The ugliest language in the world.

Parse Command Line Arguments

Often we want to parse command line arguments when executing a bash script, to make the script usable on different things.

It’s a typical use case for a command line tool.

Say you want to do something like:

sh ./something.txt

The variable ./something.txt will be available in $1 inside of your bash script.

Similarly, if you run:

sh ./something.txt ./things/something2.txt

There will be two variables available, $1 and $2.

Parse NAMED Command Line Arguments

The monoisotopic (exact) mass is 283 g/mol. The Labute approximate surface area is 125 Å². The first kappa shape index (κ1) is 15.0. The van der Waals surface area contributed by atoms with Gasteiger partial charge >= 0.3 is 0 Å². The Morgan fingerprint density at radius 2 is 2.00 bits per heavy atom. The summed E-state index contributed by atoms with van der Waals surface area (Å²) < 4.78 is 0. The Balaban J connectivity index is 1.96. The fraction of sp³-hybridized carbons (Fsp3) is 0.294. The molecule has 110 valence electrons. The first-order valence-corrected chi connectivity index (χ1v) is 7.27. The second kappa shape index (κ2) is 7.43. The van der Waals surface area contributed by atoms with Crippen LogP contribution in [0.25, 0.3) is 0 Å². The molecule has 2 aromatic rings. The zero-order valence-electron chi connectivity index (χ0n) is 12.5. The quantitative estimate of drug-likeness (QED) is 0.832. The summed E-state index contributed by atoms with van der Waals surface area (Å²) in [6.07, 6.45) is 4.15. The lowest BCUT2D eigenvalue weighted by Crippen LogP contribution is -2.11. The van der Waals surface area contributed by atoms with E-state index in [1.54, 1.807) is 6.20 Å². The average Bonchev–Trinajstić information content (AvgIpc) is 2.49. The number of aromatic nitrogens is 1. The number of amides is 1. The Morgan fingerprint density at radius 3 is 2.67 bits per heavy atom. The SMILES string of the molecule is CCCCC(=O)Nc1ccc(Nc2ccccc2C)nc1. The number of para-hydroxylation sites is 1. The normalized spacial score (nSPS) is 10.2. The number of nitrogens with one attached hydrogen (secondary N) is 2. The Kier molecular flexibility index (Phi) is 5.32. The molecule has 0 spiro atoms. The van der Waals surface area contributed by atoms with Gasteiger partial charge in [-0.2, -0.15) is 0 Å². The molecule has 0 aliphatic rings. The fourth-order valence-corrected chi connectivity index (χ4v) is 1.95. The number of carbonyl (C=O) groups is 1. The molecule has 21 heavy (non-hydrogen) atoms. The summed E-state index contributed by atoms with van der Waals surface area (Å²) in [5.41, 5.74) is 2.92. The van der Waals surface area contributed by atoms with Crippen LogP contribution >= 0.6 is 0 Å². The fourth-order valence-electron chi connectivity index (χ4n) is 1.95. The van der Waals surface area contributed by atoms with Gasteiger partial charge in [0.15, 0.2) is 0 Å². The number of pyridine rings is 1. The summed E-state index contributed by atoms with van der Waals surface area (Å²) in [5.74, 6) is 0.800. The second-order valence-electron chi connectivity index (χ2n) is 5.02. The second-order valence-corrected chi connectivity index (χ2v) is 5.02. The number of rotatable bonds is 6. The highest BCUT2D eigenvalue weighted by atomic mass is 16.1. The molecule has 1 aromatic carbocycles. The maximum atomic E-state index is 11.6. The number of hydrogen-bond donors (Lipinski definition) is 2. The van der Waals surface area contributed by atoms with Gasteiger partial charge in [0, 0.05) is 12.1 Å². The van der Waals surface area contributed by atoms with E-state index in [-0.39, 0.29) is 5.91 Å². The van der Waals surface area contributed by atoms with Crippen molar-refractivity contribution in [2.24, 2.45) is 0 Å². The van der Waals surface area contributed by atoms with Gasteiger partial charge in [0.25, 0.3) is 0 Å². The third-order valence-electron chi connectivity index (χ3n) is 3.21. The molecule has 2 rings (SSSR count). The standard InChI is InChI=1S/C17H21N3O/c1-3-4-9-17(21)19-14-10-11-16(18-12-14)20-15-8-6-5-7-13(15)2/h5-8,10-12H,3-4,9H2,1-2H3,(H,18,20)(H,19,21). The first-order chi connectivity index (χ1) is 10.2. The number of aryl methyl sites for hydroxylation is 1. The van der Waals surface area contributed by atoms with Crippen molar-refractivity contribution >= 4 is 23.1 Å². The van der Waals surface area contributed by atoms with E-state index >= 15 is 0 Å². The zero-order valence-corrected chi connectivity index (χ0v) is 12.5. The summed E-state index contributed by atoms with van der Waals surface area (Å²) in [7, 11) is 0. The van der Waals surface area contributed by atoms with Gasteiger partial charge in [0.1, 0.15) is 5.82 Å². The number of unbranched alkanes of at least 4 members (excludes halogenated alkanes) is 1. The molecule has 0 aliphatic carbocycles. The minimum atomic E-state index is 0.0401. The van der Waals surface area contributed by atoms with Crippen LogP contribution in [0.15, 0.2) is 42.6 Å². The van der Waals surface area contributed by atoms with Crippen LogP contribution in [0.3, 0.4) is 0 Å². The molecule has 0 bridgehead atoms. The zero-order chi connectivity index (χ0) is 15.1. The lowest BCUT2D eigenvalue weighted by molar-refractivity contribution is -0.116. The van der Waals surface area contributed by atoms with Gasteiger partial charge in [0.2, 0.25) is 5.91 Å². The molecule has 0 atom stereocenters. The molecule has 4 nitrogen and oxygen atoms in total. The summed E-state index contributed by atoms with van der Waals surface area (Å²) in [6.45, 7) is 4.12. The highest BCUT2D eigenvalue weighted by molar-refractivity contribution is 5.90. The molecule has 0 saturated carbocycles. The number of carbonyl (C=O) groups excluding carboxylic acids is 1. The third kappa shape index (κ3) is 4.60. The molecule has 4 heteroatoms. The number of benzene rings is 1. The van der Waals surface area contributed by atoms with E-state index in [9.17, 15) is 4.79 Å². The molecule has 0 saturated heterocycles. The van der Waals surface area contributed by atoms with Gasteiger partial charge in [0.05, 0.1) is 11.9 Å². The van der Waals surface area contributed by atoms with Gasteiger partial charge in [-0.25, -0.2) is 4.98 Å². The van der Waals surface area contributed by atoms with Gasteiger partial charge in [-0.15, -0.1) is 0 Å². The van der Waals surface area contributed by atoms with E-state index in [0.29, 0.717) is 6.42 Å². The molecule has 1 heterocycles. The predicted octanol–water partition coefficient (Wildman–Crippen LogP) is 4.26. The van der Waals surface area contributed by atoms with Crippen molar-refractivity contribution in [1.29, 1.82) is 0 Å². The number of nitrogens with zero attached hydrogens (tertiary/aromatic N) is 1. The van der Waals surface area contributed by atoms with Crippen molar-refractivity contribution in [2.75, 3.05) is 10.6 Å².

Like the above, except when we need to name them…

# sh ./ -t dog -a bruh -f 123
while getopts t:a:f: flag
    case "${flag}" in
        t) tag=${OPTARG};;
        a) noop=${OPTARG};;
        f) noop2=${OPTARG};;

Get the current directory

Like node’s __dirname, bash you do this:

dirname $0

Here, $0 refers to the bash script itself.

Set a variable and concatenate it

e.g., if we’re counting dogs…

NOW=$(date +"%T")
echo "$NOW:$DOG_NUM" >> dog-log.txt

Capture the output of a command into a variable

Using these things: $()

echo "$ME"

Interpolating a Variable in a JSON String

See this stackoverflow answer.

Godsend for portable scripting when debugging.

DATA='{"email":"john4'$(date +"%s")'","password":"123456"}'
curl --request POST \
--url \
--header 'Content-Type: application/json' \
--data "$DATA"
Last modified: January 12, 2022
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